For the second time in the last year, the small Fells Point eatery Little Donna’s flew to the top of a New York Times list — this time as part of their list of the best pizza places in the country. The ranking praised owner Robbie Tutlewski for “channeling a lifetime of experience through his pizzeria.”

But there’s one problem: Little Donna’s is not a pizzeria.

The Tuesday article calls out 22 pizza shops from rural Iowa to Alaska to Southern California for helping spur a “pizza renaissance” — essentially providing a roadmap through the nation’s finest pies. Little Donna’s mention is another prized opportunity for the eatery, which was lauded for creating an elixir of cheese and buttery juices with the “all-but-mandatory” garnish of Maryland’s softshell crab.

The second stint in The Times thrilled Tutlewski and caught the business a bit more prepared this time around, now with a hostess and online reservations to manage the crowds. But still, he grapples with the idea that with more publicity comes a greater likelihood of being misunderstood.

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“When people get here, they know it’s not all about the pizza,” Tutlewski said, adding that what his restaurant makes is actually considered a “tavern pie,” which is flattened into a thinner crust and cut into squares.

Tutlewski was introduced to tavern pies while living in Indiana, where lore had it that the pizzas were made with the dough of pie crusts and served in bars that topped each slice with salty meats to get the customers drinking.

The versions at Little Donna’s are made with a special oven, hand-built with larger machinery than your usual kitchen appliance. And as of two days ago, it’s broken. Tutlewski and his friends have described The New York Times feature as “winning a Tony for a show that closed.” The oven won’t be down for too much longer, though; Tutlewski said tavern pie should be available again starting Thursday. But most of the menu is not centered around the famed pies anyway.

The restaurant, which Tutlewski and his family live above, is an ode to the owner’s Yugoslavian heritage. Named for his grandmother, Little Donna’s maintains a short menu of lobster pierogies, kielbasa-stuffed schnitzel and smoked Carolina trout dip, among other dishes. It opened with a close-knit staff befitting of the home-style service Tutlewski hoped to offer. He never expected to catch heaps of the post-Orioles game dinner rush or to be sorting through hundreds of out-of-towners’ emails duking it out for a table.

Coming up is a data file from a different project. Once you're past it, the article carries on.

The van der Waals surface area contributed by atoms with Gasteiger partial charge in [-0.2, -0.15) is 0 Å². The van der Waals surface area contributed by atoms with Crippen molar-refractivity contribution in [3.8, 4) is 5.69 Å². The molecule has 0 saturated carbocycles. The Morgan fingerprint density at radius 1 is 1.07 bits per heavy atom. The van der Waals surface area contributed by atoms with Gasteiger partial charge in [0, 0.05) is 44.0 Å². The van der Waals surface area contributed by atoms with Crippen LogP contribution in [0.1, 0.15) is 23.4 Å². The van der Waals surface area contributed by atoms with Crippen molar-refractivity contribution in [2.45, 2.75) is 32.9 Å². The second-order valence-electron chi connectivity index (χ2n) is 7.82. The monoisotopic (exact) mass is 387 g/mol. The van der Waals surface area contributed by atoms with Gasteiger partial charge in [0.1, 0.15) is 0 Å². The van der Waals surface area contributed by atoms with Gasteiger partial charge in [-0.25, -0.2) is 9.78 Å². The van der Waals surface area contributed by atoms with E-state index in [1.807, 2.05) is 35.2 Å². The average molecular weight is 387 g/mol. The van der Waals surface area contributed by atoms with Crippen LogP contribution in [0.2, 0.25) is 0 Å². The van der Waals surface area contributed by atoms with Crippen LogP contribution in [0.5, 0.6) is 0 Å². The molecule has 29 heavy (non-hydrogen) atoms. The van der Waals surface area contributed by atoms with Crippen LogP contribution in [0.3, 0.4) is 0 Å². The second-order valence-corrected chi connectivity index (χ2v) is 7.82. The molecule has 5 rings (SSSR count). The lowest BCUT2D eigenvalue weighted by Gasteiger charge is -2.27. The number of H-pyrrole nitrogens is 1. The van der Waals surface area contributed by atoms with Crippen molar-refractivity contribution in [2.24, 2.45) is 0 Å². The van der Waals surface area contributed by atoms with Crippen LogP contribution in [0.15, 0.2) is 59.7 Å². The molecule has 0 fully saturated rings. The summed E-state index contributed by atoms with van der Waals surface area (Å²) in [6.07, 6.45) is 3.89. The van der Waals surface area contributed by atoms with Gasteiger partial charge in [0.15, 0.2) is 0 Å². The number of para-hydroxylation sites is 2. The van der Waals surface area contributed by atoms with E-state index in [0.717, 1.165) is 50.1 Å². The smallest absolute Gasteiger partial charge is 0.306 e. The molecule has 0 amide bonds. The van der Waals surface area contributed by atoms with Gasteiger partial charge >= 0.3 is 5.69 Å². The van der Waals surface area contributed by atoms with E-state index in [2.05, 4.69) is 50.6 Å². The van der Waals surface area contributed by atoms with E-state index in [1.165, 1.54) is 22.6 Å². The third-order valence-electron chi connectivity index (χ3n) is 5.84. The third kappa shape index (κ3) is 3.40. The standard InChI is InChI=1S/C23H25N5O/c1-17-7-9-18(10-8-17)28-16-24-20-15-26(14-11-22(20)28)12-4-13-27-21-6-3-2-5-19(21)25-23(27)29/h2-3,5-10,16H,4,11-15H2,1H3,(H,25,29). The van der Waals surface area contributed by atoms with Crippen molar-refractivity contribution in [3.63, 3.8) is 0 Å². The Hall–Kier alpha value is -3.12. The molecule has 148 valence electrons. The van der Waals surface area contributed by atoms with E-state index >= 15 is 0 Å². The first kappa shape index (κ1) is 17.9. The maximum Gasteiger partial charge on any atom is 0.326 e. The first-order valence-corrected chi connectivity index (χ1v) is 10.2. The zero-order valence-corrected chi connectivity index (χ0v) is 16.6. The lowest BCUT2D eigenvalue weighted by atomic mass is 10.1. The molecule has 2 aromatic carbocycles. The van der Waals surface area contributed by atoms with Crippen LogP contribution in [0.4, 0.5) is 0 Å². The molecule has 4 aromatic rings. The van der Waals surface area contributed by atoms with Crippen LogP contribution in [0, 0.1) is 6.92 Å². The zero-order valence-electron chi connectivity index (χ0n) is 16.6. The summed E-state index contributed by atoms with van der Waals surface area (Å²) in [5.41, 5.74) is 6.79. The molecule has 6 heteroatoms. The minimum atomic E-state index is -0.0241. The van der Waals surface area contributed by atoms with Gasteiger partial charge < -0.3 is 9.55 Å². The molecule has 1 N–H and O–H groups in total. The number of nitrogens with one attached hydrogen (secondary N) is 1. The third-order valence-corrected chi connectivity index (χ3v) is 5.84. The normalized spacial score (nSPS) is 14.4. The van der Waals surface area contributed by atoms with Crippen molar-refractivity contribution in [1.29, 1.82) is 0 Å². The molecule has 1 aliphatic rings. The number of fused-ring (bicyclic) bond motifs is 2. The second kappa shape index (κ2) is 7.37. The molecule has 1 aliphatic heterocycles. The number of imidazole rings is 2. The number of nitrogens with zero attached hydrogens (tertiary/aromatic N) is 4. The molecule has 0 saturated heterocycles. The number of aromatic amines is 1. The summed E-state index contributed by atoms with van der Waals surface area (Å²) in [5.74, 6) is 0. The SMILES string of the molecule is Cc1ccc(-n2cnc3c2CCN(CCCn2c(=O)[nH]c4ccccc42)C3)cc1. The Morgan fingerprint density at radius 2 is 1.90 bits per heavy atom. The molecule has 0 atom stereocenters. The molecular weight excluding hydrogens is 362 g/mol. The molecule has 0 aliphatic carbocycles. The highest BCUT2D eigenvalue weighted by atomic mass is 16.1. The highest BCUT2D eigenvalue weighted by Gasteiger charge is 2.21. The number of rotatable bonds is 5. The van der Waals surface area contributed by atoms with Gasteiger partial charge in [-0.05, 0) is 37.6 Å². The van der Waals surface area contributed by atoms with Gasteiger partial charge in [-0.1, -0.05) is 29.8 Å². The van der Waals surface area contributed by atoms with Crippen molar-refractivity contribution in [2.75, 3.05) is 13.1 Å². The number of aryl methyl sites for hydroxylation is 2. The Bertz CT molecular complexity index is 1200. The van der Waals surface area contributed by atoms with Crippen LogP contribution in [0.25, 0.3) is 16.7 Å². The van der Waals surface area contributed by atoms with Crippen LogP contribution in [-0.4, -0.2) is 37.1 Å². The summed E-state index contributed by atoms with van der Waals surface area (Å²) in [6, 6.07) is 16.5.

“We’re not like, ‘Give me that dish before it goes out — it needs more garnish,’” he said.

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But after the first Times article in September, customers were beating down the door. “It took us two months to get through our emails,” he said. The intimate ambiance that Tutlewski at first mocked for appearing too much like a neighborhood bar was now seen by some as a mark of exclusivity.

Only about 100 pies are made each night. If 140 people came in asking for pies, Tutlewski would remember it as “the night that got us.”

The pies range from taco-style with chorizo, corn chips and green chili crema, to the softshell seasonal special, with mounds of savory crab that add texture and, according to Tutlewski, “just make sense.”

“I know people are going to be coming and expecting pizzas,” he said, explaining that the broken oven is an opportunity to show people the restaurant is more than just that. In the article’s aftermath, he’s called reservation holders to let them know pizza will not be on the menu.

People haven’t responded poorly, he said, and there’s been no chaotic surge in business in the 24 hours since the article posted. He’s thrilled about the positive press, which is great for the restaurant and the family name, he said, especially as the summer ramps up and food costs continue to rise.

For now, Tutlewski hopes customers come in with an open mind, willing to see all that Little Donna’s has to offer.